Empire Strikes Back's Darker Ending Would've Made the Best Star Wars Film Better
Even after 11 live-action movies and an ever-growing list of shows, Star Wars: The Empire Strikes Back still stands as the pinnacle of Star Wars. The 1980 sequel perfectly took the groundwork of Star Wars: A New Hope and developed it with some huge twists and turns. However, despite standing as one of the darker movies in the franchise, The Empire Strikes Back was originally intended to have a far sadder ending.
At the end of the film, the Rebel Alliance flees from the Empire, Luke Skywalker discovers Darth Vader is his father, and the heroes lose Han Solo to Boba Fett. However, despite those setbacks, the movie ends on an upbeat note. Lando Calrissian sets off with Chewbacca to find Han while Luke recovers with Leia and the droids aboard a medical ship as a hopeful John Williams song plays. But that wasn't always going to be the case, as those moments were added on after principal photography had wrapped.
The Empire Strikes Back Was Too Sad for Audiences
Two fans discussed The Empire Strikes Back's closing moment on Twitter, where one asked Mark Hamill for his take. Hamill replied, saying, "Filmed 4 months after we wrapped principal photography on ESB, it wasn't a 're-shoot,' it was an added scene. Concerned about the downbeat ending & thorough defeat of the protagonists, they wanted to add an uplifting moment of hope and rejuvenation to reassure the audience."
Hamill's comments suggest that, originally, the Millennium Falcon rescues Luke, avoids the TIE fighters, and escapes the Super Star Destroyer, then the movie simply ends. However, the studio was concerned about how the dark ending would fare with audiences. Therefore, for commercial purposes, the tone was changed. Yet, there's an argument to be made that the original ending would have improved The Empire Strikes Back because it sticks closer to the film's overall tone.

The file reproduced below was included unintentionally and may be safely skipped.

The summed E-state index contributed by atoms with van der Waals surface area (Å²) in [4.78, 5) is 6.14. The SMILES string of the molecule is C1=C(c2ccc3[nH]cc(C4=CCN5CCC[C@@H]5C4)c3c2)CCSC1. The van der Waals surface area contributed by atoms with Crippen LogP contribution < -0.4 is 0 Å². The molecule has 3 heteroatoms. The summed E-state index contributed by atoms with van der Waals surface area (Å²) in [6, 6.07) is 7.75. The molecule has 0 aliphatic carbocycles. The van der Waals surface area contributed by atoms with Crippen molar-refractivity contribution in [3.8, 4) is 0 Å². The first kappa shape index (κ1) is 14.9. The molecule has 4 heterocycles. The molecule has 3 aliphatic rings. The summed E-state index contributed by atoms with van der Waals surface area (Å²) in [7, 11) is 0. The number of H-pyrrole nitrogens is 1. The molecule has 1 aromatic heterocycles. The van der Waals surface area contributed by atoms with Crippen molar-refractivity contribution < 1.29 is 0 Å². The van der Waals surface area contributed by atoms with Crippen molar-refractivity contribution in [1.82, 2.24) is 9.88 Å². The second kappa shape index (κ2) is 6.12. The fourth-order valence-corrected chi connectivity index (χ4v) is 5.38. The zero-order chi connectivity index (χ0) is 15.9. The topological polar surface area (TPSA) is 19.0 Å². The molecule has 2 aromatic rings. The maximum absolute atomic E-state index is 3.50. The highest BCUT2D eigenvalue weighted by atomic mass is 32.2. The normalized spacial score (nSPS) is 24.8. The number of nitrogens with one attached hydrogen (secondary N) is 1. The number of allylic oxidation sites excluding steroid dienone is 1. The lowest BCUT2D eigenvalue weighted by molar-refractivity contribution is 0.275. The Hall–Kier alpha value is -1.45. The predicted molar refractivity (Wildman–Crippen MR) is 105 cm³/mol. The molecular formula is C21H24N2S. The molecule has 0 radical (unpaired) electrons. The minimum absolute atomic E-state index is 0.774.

Star Wars Doesn't Always Need a Happy Ending
From start to finish, The Empire Strikes Back is filled with setbacks and failures. Despite the hopeful ending of A New Hope, the Empire remained as powerful as ever and forced the Rebellion to evacuate Hoth. Then, with the Empire's arrival at Cloud City, the villains continue to be one step ahead. And so, with the Star Wars franchise being about hope, this can seem out of character. However, the idea of hope is only made better when the heroes are faced with seemingly impossible odds but still make it out alive.
Luke Skywalker's story is also full of failure. The film opens with him being attacked by a Wampa; he likely would've died from his injuries or exposure if it hadn't been for Han. Then, during his training on Dagobah, he repeatedly disregards Master Yoda's teachings and fails to lift his sunken X-wing. And while going to save his friends was the morally right action, Luke doesn't even succeed at that, instead ending up hanging from an antenna beneath Cloud City after losing a hand.
Death and tragedy haunt the heroes all throughout the movie, so ending on a positive note does feel somewhat out of place. The sadness of losing Han is lost once Lando flies off to rescue him, and the impact of Luke's missing hand goes away once it's rebuilt. So, while The Empire Strikes Back's original ending may have been a bit too much for audiences, wrapping on a darker note would've fit perfectly.